Are you confused about how to dye yarn? Do you have a beautiful piece of wool you would like to put your own spin on? We have popped together an easy step by step tutorial on how to dye yarn using a hand painting technique. In this blog, you will learn what supplies you will need to dye your own wool, the process and be able to confidently transform your wool into a masterpiece for your next creation. Come on this journey with me from inspiration to the end product.
A picnic in the bush with the family last weekend inspired me to try and capture it in yarn using the Ashford acid dye range. I thought about the unique blueish green of the native foliage, the bright blue sky reflecting off the surface of the babbling creek and the rusty speckles on gum leaves. I used Mackenzie 4ply and Ashford Dye colours: Emerald, Navy and Rust.
You may note that we are not adding the acid to the dye mix like the usual instructions that come with your dye. In this tutorial, the reason we are adding the acid to our yarn rather than our dye mix is so we can sprinkle dye powder straight onto our yarn later for a special effect.
So let’s get started and make some beautiful yarn!
First of all, we need to make sure our yarn is in skeins. Place your ball of yarn in a bowl or container to stop it rolling around then wrap your yarn around your Niddy Noddy to create a skein. Tie your skein off in 4 sections with a figure-of-eight tie, this will stop your yarn getting tangled during the dye process.
After I have created my skein I then add an old shower curtain ring. This gives me a handle so that it is easy to pick up, reduces tangle risk and is super easy to hang up to dry. I buy them from op shops too.
Next, we need to ‘scour’ our yarn which means ‘wash’ and removes any residues or natural oils that may be present on our yarn. This helps the yarn to take up as much dye as possible and evenly. To scour, soak your yarn in a sink of luke-warm water with 1/4 teaspoon of dishwashing liquid for 20 minutes. It is not essential to get a perfect measurement of dish liquid, a squirt will do and is enough to clean 2 to 4 100g skeins.
Then remove your skein/s from the sink and rinse gently in cool water. Fill the sink up again, or a bucket so you can use your sink for daily tasks, with cool water and add either 1 teaspoon of citric acid per 100g skein. You can use white vinegar instead and in this case, use 2 tablespoons of vinegar per 100g skein. Soak your skeins in this acid water for at least 1 hr, 2 hours is better and overnight is better still. Your colour will set better if your yarn is completely wet through with this mild acid water.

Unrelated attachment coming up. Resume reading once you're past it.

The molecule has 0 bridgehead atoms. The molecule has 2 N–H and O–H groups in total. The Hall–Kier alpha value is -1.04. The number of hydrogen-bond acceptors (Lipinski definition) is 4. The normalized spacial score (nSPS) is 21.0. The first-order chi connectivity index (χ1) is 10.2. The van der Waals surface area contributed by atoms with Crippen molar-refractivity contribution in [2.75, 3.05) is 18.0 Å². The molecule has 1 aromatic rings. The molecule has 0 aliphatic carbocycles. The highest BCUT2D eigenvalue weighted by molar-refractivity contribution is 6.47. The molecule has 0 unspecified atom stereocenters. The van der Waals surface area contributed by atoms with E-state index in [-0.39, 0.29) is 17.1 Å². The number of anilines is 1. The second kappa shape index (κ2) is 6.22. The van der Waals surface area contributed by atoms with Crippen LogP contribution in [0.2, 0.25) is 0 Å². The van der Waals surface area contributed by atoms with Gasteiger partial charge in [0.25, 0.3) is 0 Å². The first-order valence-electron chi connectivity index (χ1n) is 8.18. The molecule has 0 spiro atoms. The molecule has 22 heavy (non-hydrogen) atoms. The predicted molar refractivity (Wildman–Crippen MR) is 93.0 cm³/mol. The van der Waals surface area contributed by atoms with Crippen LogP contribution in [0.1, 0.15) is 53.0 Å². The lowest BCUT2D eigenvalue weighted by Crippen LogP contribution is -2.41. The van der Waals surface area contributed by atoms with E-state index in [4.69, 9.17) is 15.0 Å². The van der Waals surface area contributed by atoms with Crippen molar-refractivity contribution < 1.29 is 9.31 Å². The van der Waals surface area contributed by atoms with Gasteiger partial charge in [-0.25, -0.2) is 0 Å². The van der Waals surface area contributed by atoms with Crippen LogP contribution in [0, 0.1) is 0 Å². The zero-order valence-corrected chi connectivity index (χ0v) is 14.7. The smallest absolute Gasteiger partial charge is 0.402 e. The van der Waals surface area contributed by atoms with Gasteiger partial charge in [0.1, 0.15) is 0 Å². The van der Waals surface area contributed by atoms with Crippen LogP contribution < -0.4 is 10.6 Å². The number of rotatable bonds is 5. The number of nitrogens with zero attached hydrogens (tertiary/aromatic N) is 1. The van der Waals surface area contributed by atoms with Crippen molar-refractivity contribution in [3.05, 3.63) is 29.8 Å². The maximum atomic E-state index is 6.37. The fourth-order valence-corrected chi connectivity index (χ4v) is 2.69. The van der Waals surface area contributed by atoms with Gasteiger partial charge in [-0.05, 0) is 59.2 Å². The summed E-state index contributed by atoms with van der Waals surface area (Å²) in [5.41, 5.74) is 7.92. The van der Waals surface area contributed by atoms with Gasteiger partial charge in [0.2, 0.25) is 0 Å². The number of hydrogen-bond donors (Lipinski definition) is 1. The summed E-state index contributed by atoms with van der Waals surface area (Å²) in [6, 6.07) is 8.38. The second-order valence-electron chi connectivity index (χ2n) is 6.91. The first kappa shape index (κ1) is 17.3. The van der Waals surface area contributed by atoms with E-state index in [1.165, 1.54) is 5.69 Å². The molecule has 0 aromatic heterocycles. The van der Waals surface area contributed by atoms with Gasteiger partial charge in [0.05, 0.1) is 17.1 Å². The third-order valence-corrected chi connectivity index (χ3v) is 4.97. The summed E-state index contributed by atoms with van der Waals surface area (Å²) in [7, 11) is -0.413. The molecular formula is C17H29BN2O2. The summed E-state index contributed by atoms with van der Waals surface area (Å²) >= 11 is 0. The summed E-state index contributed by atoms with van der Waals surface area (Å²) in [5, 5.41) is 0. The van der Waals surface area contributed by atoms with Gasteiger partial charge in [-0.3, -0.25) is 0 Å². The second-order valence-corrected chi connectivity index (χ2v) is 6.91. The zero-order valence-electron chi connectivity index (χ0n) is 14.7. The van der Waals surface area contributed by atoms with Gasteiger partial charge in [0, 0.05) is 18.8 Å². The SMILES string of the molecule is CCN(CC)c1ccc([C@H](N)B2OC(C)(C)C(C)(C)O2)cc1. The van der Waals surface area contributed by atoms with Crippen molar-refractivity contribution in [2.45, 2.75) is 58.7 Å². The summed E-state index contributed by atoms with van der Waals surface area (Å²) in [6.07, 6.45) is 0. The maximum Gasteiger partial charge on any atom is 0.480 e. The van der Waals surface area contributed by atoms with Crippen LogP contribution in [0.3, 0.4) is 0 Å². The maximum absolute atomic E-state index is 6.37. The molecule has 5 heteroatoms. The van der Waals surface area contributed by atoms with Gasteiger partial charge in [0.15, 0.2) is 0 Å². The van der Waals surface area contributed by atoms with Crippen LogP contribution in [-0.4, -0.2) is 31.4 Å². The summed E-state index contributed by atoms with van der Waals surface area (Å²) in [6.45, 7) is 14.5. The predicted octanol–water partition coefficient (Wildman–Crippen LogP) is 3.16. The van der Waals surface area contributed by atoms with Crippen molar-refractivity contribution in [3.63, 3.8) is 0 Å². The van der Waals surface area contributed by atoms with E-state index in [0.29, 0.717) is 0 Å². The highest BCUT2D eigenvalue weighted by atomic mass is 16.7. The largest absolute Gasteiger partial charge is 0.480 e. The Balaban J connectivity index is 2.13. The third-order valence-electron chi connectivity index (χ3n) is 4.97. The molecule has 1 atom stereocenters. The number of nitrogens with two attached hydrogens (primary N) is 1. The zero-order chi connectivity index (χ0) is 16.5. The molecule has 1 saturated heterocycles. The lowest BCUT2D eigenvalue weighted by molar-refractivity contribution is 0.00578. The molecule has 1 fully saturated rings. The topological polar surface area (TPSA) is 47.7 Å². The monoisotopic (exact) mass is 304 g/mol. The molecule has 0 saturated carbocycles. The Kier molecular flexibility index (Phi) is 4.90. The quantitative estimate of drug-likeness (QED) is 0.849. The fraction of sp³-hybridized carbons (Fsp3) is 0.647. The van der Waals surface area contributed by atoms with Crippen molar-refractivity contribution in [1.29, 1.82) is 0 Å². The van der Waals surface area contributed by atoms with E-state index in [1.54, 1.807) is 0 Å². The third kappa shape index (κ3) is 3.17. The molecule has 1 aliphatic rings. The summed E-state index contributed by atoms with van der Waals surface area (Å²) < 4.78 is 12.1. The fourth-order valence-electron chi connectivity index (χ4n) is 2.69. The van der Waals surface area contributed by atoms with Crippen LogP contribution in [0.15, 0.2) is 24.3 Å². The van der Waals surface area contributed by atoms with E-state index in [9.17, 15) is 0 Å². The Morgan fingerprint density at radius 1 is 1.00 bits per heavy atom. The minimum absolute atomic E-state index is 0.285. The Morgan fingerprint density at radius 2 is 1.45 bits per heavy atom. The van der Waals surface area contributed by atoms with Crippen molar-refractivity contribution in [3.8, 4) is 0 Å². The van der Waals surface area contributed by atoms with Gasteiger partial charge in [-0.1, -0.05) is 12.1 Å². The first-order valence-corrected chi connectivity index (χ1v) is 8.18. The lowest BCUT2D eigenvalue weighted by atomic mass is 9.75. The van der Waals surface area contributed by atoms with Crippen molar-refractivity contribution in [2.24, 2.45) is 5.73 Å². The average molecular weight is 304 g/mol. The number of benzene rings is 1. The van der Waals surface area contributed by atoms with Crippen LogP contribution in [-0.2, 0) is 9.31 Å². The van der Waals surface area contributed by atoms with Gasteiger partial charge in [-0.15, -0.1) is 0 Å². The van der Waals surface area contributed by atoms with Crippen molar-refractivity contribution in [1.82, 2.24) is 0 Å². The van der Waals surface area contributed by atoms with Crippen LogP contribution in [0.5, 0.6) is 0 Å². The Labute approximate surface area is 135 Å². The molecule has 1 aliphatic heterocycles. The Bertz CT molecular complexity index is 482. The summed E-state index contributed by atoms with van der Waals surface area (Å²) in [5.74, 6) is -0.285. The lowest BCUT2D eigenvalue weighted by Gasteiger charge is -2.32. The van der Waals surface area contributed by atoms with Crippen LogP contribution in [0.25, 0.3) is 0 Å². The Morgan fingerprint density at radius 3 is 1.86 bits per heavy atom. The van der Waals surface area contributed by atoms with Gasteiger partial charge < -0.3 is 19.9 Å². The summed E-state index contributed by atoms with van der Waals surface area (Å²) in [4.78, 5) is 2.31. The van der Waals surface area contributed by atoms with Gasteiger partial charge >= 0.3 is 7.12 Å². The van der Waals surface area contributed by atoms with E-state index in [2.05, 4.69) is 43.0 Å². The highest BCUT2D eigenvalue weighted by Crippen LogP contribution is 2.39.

While your yarn is soaking in the acid solution you can start mixing up your first colour. Take your Emerald dye powder and extract a small amount using the end of your spoon, it is approximately 1/8 of a teaspoon. You don’t need a lot. Place the powder in a dedicated dye jug or jar. Add ad dash of hot tap water and stir into a paste then add cool water to the amount of 1cup. Set aside while you prepare your yarn.
Now gentle squeeze out your yarn so that it is damp but not dripping. Arrange it on your platter.
You are now ready to start applying your dye solution. Use your spoon or jug to drizzle colour over in random sections, leaving some white space for the second colour. Turn the skein over in sections to make sure you are getting colour on the back too.
Time for the next colour. Mix up a touch of Navy dye powder the same as we did with the Emerald. Spoon this colour in all the white space you have left on your yarn. With a gloved hand, squeeze down the yarn to encourage the dye to gently bleed into one another and cover all white sections.
Do n’t forget to turn your skein over to check the back for white sections you may have missed.
We can now add that last colour; the colour pop of rust. We apply this directly to the yarn. Scooping out very small amounts of Rust dye powder at a time, hold your loaded spoon handle over a section of yarn and very gently tap your spoon handle repeatedly to dislodge powder particles onto your yarn. This creates a speckled effect. Repeat until you are happy with the how your yarn is looking remember to do a few sections on the underside of your skein by gently turning over in sections with a gloved hand.
At this stage, if I am dying more than 1 skein, in the same way, I take a photo so I can copy my dye placement for the next skein.
Now to set your dye with heat. Take your microwave proof plastic or glass bowl, I found mine at an op shop, and then gently lift up your skein by the curtain ring and place in the bowl. Cover with a plastic shopping bag or a busted shower cap works too; I like to reuse plastics rather than grabbing the plastic wrap. Place the covered bowl in the microwave for 2 minutes at a time.
Remove with heat-proof gloves after each burst, tip to the side to check the water runoff. It is clear, the dye has set properly. 100g skein in my microwave only takes 2 x 2 minutes, time may vary depending on your microwave. Remove the bag and leave undisturbed to cool completely.
When the yarn is cool you can rinse it out in cool water. Waiting for it to cool is important as it avoids felting your yarn. You can also add a leave-in wool wash at this stage. Then gently squeeze out excess water and hang to dry. And there you have it, your own custom dyed yarn ready to knit, crochet or weave.
Pretty colours look great in a skein but how does it look worked up? We have created some samples for you so you can best decide what technique you would like to use for your project.
Trying this tutorial yourself? We’d love to see your work! Share via social media with the hashtag #auntjennytextiles. Or come join in the discussion and get extra project help in our community.
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The factory hopes to be reopening on Monday the 30th of August.
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